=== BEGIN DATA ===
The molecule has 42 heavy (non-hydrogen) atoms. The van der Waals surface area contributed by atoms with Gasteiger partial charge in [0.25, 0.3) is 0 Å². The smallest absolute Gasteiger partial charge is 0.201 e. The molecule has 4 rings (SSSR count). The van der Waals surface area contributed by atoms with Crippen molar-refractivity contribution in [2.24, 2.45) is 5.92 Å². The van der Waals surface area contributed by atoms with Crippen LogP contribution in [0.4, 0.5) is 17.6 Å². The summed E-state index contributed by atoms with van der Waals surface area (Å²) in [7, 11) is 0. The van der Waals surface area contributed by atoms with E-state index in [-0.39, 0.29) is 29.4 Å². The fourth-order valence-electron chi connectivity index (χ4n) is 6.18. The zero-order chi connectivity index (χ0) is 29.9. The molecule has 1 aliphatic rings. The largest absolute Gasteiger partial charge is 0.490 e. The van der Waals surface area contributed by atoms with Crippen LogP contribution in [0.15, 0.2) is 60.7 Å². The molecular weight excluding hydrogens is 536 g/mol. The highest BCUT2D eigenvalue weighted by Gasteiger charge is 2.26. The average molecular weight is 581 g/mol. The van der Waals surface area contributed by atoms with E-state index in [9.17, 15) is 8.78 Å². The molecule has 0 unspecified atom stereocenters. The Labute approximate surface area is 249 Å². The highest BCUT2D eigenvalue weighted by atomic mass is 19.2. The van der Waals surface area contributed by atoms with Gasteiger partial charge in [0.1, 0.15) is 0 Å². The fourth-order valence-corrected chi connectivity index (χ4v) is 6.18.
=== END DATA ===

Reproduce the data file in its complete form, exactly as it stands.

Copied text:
The molecule has 42 heavy (non-hydrogen) atoms. The van der Waals surface area contributed by atoms with Gasteiger partial charge in [0.25, 0.3) is 0 Å². The smallest absolute Gasteiger partial charge is 0.201 e. The molecule has 4 rings (SSSR count). The van der Waals surface area contributed by atoms with Crippen molar-refractivity contribution in [2.24, 2.45) is 5.92 Å². The van der Waals surface area contributed by atoms with Crippen LogP contribution in [0.4, 0.5) is 17.6 Å². The summed E-state index contributed by atoms with van der Waals surface area (Å²) in [7, 11) is 0. The van der Waals surface area contributed by atoms with E-state index in [-0.39, 0.29) is 29.4 Å². The fourth-order valence-electron chi connectivity index (χ4n) is 6.18. The zero-order chi connectivity index (χ0) is 29.9. The molecule has 1 aliphatic rings. The largest absolute Gasteiger partial charge is 0.490 e. The van der Waals surface area contributed by atoms with Crippen LogP contribution in [0.15, 0.2) is 60.7 Å². The molecular weight excluding hydrogens is 536 g/mol. The highest BCUT2D eigenvalue weighted by Gasteiger charge is 2.26. The average molecular weight is 581 g/mol. The van der Waals surface area contributed by atoms with E-state index in [9.17, 15) is 8.78 Å². The molecule has 0 unspecified atom stereocenters. The Labute approximate surface area is 249 Å². The highest BCUT2D eigenvalue weighted by atomic mass is 19.2. The van der Waals surface area contributed by atoms with Gasteiger partial charge in [0.1, 0.15) is 0 Å². The fourth-order valence-corrected chi connectivity index (χ4v) is 6.18.